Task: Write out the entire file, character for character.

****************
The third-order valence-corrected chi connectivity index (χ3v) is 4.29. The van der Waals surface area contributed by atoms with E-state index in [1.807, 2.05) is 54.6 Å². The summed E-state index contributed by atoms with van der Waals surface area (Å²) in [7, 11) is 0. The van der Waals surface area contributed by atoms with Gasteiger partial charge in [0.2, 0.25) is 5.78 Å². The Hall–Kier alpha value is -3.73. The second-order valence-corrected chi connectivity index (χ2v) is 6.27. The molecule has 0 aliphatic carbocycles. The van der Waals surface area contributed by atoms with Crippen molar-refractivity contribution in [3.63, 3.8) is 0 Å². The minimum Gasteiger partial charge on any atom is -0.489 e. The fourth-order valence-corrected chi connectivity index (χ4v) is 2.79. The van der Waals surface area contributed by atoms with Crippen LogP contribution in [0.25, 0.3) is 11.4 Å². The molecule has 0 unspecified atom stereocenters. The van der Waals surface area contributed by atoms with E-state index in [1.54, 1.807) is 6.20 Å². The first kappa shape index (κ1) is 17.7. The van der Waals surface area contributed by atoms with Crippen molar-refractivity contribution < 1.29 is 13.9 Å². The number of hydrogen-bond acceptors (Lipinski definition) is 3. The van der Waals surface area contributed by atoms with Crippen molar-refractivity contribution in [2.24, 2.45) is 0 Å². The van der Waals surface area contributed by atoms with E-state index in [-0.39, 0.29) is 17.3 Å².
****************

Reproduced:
The third-order valence-corrected chi connectivity index (χ3v) is 4.29. The van der Waals surface area contributed by atoms with E-state index in [1.807, 2.05) is 54.6 Å². The summed E-state index contributed by atoms with van der Waals surface area (Å²) in [7, 11) is 0. The van der Waals surface area contributed by atoms with Gasteiger partial charge in [0.2, 0.25) is 5.78 Å². The Hall–Kier alpha value is -3.73. The second-order valence-corrected chi connectivity index (χ2v) is 6.27. The molecule has 0 aliphatic carbocycles. The van der Waals surface area contributed by atoms with Crippen molar-refractivity contribution in [3.63, 3.8) is 0 Å². The minimum Gasteiger partial charge on any atom is -0.489 e. The fourth-order valence-corrected chi connectivity index (χ4v) is 2.79. The van der Waals surface area contributed by atoms with Crippen LogP contribution in [0.25, 0.3) is 11.4 Å². The molecule has 0 unspecified atom stereocenters. The van der Waals surface area contributed by atoms with E-state index in [1.54, 1.807) is 6.20 Å². The first kappa shape index (κ1) is 17.7. The van der Waals surface area contributed by atoms with Crippen molar-refractivity contribution < 1.29 is 13.9 Å². The number of hydrogen-bond acceptors (Lipinski definition) is 3. The van der Waals surface area contributed by atoms with Crippen molar-refractivity contribution in [2.24, 2.45) is 0 Å². The van der Waals surface area contributed by atoms with E-state index in [-0.39, 0.29) is 17.3 Å².